gossipy social world of their high
school and not caring one bit.
Upon Nikki's suicide, however, they
are ultimately forced to care: The three
sit around Patti's basement, reading a
journal of Nikki's, only to discover that
their seemingly perfect friend was raped.
At that moment, the camera takes
turns examining the characters' troubled
faces, inviting them to unveil their
secrets. Emma, Columbia University-
bound the next year, was raped by a pop-
ibr1 guy at school; Patti, a banshee
chick, slang queen and mother of a baby
girl, faces the responsibility of mother-
hood, the realization that she may never
graduate and the abuse of an ex-
boyfriend; Angela, a tough homegirl
who claims to have no problems. eventu-
ally uncovers a challenging relationship
with a mother who doesn't understand.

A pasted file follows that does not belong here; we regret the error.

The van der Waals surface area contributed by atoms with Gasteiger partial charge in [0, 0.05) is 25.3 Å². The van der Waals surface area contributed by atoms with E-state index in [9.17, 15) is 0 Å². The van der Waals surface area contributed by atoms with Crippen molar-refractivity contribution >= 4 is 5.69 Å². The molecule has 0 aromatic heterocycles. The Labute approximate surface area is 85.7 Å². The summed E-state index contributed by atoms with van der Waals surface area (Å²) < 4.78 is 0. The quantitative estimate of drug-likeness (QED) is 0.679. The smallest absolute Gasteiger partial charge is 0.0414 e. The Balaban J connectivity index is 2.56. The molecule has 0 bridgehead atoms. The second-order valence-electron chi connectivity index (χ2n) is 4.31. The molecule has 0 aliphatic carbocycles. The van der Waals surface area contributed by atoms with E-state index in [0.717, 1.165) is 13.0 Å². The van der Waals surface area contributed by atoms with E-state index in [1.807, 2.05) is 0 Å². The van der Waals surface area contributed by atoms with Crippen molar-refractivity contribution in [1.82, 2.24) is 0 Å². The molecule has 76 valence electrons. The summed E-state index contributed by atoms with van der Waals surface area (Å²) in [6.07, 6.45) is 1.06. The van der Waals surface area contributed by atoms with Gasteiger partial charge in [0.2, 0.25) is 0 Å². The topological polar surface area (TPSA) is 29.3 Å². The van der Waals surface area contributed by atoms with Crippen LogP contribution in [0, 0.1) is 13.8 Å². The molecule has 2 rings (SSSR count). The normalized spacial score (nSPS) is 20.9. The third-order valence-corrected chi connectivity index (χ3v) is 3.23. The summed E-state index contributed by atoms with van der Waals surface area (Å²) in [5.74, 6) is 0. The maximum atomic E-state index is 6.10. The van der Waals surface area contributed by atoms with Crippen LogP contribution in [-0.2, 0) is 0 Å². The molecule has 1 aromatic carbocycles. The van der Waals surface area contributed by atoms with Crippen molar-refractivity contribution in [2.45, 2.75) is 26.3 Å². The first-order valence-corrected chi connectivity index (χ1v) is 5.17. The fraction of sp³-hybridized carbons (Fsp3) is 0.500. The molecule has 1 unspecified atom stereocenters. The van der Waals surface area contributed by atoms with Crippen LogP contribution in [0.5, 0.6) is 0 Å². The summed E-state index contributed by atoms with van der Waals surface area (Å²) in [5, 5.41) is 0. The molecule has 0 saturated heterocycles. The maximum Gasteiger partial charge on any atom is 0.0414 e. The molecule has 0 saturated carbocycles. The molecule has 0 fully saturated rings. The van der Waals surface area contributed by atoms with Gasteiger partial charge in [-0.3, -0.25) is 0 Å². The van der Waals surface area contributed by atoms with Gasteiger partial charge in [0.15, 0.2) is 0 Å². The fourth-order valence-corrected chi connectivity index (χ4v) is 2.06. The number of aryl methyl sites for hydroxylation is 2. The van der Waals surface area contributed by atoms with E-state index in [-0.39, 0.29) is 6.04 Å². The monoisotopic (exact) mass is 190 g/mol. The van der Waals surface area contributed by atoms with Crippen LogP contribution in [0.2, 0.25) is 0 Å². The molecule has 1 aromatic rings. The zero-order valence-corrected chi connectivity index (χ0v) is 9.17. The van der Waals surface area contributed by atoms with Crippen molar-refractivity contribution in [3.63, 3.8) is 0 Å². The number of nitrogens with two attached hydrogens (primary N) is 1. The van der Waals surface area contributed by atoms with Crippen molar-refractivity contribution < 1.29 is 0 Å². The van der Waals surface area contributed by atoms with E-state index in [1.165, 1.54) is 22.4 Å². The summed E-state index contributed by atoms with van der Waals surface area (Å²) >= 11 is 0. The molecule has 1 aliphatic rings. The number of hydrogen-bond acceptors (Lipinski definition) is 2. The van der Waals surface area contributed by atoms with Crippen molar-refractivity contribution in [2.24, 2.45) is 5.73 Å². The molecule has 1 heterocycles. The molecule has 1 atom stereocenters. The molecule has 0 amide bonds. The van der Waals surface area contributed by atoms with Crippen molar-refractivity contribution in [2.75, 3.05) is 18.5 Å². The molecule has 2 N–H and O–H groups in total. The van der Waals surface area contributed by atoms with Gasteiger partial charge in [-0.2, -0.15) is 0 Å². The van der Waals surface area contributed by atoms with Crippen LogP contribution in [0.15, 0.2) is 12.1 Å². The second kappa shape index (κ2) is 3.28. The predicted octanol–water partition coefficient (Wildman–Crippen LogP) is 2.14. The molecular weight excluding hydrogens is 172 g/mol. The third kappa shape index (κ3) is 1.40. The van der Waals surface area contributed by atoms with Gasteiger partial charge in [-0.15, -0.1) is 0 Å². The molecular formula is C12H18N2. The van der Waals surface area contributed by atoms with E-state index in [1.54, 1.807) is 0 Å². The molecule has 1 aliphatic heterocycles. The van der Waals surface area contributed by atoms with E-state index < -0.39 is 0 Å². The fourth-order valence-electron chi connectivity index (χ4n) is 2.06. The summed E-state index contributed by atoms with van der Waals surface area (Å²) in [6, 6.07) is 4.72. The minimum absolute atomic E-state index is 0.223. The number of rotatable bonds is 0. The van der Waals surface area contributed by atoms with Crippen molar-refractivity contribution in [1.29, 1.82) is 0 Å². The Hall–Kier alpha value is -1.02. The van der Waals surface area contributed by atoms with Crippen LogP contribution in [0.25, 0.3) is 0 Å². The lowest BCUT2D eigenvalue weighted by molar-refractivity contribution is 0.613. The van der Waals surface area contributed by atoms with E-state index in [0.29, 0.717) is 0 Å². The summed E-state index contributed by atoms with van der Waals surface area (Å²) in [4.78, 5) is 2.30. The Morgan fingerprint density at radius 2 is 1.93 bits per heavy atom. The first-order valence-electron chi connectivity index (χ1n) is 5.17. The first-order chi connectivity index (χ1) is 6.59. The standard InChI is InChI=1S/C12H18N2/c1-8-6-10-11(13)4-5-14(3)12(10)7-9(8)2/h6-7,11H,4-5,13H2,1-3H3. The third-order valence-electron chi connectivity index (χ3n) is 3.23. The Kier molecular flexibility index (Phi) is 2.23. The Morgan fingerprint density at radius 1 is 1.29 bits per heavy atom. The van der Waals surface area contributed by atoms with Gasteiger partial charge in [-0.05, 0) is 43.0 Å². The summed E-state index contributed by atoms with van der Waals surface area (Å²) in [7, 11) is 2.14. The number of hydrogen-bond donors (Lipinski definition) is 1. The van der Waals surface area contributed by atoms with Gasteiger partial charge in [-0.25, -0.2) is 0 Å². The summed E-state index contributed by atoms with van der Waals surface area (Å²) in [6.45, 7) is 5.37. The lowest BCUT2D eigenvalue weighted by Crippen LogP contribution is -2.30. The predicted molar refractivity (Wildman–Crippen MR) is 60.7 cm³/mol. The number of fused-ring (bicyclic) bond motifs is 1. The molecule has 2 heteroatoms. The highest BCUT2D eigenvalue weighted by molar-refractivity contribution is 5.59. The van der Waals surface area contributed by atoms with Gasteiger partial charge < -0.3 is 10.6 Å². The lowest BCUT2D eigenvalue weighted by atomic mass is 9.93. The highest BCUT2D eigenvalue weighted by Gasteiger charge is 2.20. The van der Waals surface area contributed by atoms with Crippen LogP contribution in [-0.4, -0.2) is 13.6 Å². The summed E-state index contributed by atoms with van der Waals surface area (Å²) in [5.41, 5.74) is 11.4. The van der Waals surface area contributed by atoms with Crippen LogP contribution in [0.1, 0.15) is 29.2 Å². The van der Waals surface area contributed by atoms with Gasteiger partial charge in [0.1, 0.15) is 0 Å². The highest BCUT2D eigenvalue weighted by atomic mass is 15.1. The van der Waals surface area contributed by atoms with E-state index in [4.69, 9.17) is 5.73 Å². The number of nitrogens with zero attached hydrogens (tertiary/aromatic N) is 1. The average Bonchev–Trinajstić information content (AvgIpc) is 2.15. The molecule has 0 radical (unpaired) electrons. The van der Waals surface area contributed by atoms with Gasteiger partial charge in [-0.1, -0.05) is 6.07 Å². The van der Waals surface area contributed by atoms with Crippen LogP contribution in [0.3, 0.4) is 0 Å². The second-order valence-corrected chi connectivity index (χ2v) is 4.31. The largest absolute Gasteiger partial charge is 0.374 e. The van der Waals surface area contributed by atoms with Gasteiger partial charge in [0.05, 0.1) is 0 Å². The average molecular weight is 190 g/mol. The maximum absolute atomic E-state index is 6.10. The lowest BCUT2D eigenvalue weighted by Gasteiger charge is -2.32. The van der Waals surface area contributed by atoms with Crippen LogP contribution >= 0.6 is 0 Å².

In a natural reaction to a film that
tries to accomplish too much, the audi-
ehee cannot help but question the seat-
tered plot at first, wondering how it can
gracefully channel such strong develop-
ments of the three characters. After all,
how can a film dealing with such a
range of issues drive home its point in
such a short time?
Interestingly enough, th': audience

develops a hot-cold relationship with
the characters of "Girls Town." One
minute, the girls are getting some
major revenge on those who have hurt
them. The audience is turned off by
their concept of revenge and questions
what the characters attempt to solve
with their violence (in one scene, they
destroy the car of the guy who raped
Emma).
The next minute, the audience
watches a scene between Emma and the
boyfriend who just can't accept her
friends, or between Patti and Angela, as
Patti spills her soul, letting her burdens
and fears get the best of her. It is these
powerful, honest and refreshing scenes
that make the film worthwhile. The